Cows grazing in pasture with mountain range and fall foliage in the background.


DSL, cable and fiber. What’s the difference?

October 25, 2021 – DSL, cable, fiber – what is all this stuff? When the internet was new, getting connected was a luxury.   The sound of a modem negotiating a “handshake” to the answering modem was exciting.   Everyone’s speeds were very similar unless you were one of the lucky folks who could afford ISDN or a T1 connection.

Today we are presented with many different options for connecting to the internet.  If you are connected to wired services, you might have DSL (Digital Subscriber Line) or Cable. If you are one of the very lucky ones, you will have Fiber.   The folks who are not connected to services have to rely on satellite internet or wireless internet, both of which present some challenges and shortcomings.

Why Fiber?

Of all the ways to connect to the internet, it is Fiber that provides the greatest bang for the buck—fiber transmits data via light, i.e., at the speed of light.  Also, with DSL and Cable, your upload and download speeds are always lopsided.  DSL might be 7mb (megabyte) for downloading data, but only 500k (kilobyte)sending or uploading data.  If you have a good DSL connection that might be 25/3 (25mb down and 3mb up).   Cable is much the same with much faster speeds like 250mb down and only 12mb up.  The upload speed is important for when you are sending files to the Cloud or uploading content to a website, for example.

Fiber connections are “symmetrical,” meaning if you get 250mb for downloads, you get 250gb for uploads.   Gigabit packages (one gigabit is 1000 times one megabit) are common with fiber, and the speeds are 1gigabit down and 1gigabit up.   Also, fiber is capable of transmitting MUCH faster speeds.  As new electronics and protocols are created, fiber can be used to create faster and faster connections.   Terabytes (one terabit of 1,000,000 times one megabit) of data can be transmitted over fiber, although those connections are in data centers with very expensive and specialized equipment.

One more thing – latency

Latency is another important factor when it comes to your internet.  Latency is the time it takes for data to be transferred between its original source and its destination.  Latency is measured in milliseconds, and while cable and DSL have pretty good latency times (30ms-100ms), fiber can have .17ms latency.  This improves video calls, VoIP (voice over internet protocol, in which you use the internet for your phone service), and gaming.   If you notice hiccups or dropouts on your internet connection, this is often caused by latency.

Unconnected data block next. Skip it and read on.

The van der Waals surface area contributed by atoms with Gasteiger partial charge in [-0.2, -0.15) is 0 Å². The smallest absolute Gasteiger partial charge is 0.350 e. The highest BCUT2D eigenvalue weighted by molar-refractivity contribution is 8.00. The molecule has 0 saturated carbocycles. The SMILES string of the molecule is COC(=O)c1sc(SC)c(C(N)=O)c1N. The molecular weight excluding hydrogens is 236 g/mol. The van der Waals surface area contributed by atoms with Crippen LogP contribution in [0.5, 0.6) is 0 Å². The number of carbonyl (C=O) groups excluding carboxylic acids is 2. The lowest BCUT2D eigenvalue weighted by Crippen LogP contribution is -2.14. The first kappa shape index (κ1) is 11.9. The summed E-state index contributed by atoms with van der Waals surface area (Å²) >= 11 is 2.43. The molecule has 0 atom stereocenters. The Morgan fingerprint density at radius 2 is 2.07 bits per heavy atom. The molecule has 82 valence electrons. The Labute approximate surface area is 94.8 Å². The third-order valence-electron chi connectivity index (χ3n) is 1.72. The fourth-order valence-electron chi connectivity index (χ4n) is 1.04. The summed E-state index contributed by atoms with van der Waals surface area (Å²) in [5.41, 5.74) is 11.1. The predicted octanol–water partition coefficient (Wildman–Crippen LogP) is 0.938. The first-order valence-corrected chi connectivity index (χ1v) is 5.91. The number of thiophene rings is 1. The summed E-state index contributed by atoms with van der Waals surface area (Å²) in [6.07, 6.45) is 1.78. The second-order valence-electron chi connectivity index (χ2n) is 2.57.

Lamoille FiberNet Communications Union District is committed to bringing affordable, symmetrical fiber internet connections to ALL of the unserved or under-served residents of Lamoille County.

The mission of Lamoille FiberNet Communications Union District (LFCUD) is to make locally controlled, affordable and reliable high-speed internet service available to every address in our member towns – Belvidere, Cambridge, Eden, Hyde Park, Johnson, Morristown, Stowe, Waterville and Wolcott.  For more info, go to

Icon for a newspaper

More News

December 1, 2023
Woman working on laptop, sitting on couch next to a dog.

Need your input on Vermont’s Digital Equity Plan

Now that Lamoille FiberNet and other CUDs are building out fiber network to ensure that all Vermonters will have access to high-speed internet, the State is developing an additional plan […]
Read Full Story
November 15, 2023

Who’s making Lamoille FiberNet happen? Board profile: Sam Lotto

Lamoille FiberNet has a very active board, and we will occasionally offer profiles of our volunteer board members to help you get to know who’s working to help bring high […]
Read Full Story
November 1, 2023

Lamoille FiberNet 2023 Annual Report Now Available 

Lamoille FiberNet Communications Union District is proud to announce that our 2023 Annual Report is now available.  To learn more about this year’s activities, next year’s planned construction, and some […]
Read Full Story